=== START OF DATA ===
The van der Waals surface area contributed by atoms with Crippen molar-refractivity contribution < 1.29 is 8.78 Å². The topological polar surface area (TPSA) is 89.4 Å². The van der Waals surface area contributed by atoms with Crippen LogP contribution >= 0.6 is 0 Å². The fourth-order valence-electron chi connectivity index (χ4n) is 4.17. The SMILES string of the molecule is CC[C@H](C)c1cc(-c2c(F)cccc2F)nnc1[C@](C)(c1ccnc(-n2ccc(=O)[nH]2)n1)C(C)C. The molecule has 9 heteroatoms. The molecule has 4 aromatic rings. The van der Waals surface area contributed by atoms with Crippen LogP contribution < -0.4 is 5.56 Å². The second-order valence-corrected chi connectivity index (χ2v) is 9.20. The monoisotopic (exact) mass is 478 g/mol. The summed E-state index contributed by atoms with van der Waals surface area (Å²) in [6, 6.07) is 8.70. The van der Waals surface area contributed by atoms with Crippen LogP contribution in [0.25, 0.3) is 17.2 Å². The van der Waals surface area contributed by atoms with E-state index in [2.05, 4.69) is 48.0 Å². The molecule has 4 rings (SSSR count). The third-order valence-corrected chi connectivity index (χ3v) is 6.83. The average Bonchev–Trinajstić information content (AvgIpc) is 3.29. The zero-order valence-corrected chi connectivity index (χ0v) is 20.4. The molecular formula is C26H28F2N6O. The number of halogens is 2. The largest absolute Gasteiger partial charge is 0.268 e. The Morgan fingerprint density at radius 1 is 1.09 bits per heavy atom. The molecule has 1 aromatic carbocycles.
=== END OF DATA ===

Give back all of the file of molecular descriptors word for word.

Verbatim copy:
The van der Waals surface area contributed by atoms with Crippen molar-refractivity contribution < 1.29 is 8.78 Å². The topological polar surface area (TPSA) is 89.4 Å². The van der Waals surface area contributed by atoms with Crippen LogP contribution >= 0.6 is 0 Å². The fourth-order valence-electron chi connectivity index (χ4n) is 4.17. The SMILES string of the molecule is CC[C@H](C)c1cc(-c2c(F)cccc2F)nnc1[C@](C)(c1ccnc(-n2ccc(=O)[nH]2)n1)C(C)C. The molecule has 9 heteroatoms. The molecule has 4 aromatic rings. The van der Waals surface area contributed by atoms with Crippen LogP contribution < -0.4 is 5.56 Å². The second-order valence-corrected chi connectivity index (χ2v) is 9.20. The monoisotopic (exact) mass is 478 g/mol. The summed E-state index contributed by atoms with van der Waals surface area (Å²) in [6, 6.07) is 8.70. The van der Waals surface area contributed by atoms with Crippen LogP contribution in [0.25, 0.3) is 17.2 Å². The van der Waals surface area contributed by atoms with E-state index in [2.05, 4.69) is 48.0 Å². The molecule has 4 rings (SSSR count). The third-order valence-corrected chi connectivity index (χ3v) is 6.83. The average Bonchev–Trinajstić information content (AvgIpc) is 3.29. The zero-order valence-corrected chi connectivity index (χ0v) is 20.4. The molecular formula is C26H28F2N6O. The number of halogens is 2. The largest absolute Gasteiger partial charge is 0.268 e. The Morgan fingerprint density at radius 1 is 1.09 bits per heavy atom. The molecule has 1 aromatic carbocycles.